Following these experiments with the free reed, Friedrich Buschmann invented the harmonica in 1821. He then called it Aura.
In addition to wanting to imitate the human voice, man also sought to develop musical instruments capable of accompanying the human voice.
The musician playing the Buschmann harmonica, could not sing at the same time and we will see later how Cyril Demian, the inventor of the accordion, found the solution to this problem by adding bellows.
Above, we can see that the reedblock inside our accordions are real harmonicas.
Here is the Englishman Charles Wheatstone’s SYMPHONIUM in 1825.
We can see here that the musician had to blow into the instrument just like the harmonica, to produce the wind necessary to activate the reeds which were inside the instrument. But Wheatstone had the ingenuity to add buttons on either side of the instrument. We will see later how he created the concertina by adapting a bellows to his symphonium.
Cyril Demian’s akkordion
But it was the Austrian Cyril Demian who was the first to adapt a bellows to the harmonica.
In order to compete with Buschmann’s harmonica which could not be used as an accompaniment instrument, he made it so that each of the 5 keys gave two chords. A different chord depending on whether you push or pull the bellows.
This is what we call the DIATONIC system. From there on, all accordions will be diatonic until the adoption of the chromatic system around 1900. Although more developed than Demian’s accordion, diatonic accordions are still widely used today. They are found especially in traditional or folk music.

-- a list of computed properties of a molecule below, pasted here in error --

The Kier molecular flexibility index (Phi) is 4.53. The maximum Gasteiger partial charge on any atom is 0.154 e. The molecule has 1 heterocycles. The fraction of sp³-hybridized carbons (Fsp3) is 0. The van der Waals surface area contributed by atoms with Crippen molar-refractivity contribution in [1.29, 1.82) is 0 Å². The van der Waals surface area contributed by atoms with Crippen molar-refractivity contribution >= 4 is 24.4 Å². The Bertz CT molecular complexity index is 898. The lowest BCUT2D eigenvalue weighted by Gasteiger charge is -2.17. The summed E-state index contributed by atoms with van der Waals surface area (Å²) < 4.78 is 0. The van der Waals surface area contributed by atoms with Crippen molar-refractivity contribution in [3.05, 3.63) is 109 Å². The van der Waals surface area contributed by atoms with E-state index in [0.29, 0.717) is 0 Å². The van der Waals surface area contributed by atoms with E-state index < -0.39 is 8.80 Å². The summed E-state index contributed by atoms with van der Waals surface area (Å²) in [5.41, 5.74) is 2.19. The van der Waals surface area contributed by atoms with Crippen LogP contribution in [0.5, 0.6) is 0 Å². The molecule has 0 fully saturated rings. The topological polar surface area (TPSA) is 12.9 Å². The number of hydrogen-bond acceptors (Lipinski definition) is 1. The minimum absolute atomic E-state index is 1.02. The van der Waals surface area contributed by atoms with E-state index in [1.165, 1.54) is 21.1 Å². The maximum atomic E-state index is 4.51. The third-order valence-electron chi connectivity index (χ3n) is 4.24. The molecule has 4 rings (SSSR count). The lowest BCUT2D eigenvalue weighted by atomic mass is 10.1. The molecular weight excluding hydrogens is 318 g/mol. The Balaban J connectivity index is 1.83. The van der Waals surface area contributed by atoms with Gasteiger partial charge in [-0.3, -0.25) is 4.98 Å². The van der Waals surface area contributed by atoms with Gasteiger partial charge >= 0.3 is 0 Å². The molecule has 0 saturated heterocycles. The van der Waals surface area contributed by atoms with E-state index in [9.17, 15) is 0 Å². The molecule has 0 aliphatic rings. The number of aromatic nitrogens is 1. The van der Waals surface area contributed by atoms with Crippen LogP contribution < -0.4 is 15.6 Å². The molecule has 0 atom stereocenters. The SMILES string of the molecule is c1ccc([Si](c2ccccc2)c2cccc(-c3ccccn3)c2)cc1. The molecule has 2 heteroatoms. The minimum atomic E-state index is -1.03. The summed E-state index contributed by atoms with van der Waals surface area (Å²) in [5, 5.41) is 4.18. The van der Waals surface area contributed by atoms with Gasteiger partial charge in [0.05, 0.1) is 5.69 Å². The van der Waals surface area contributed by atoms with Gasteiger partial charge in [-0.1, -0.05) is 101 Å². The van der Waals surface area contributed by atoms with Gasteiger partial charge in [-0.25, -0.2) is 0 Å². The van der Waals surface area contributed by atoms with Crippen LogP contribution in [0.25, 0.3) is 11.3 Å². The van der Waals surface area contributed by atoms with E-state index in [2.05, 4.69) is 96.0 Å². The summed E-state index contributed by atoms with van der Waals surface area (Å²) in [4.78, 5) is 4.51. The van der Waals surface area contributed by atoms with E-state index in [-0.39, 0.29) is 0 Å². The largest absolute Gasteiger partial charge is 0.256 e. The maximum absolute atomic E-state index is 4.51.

And now, guess where the accordion got its name from?
Because Cyril Demian’s first instrument produced only chords, he therefore quite simply named it Akkordion (with two “k” instead of two “c” as in French or English.)
It immediately had a big success since it could be used to accompany the singers, something the harmonica was unable to achieve.
It is quite right to say that instrumentalists do not “physically” know their instrument well; that they often know too little about its history, about its construction.
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We often hear about accordionists accustomed to playing on chromatic accordions who have a chromatic accordion made from a piano accordion body. What are the reasons that lead them to make this choice and what is the difference between the two options? This article tries to make the point. (more…)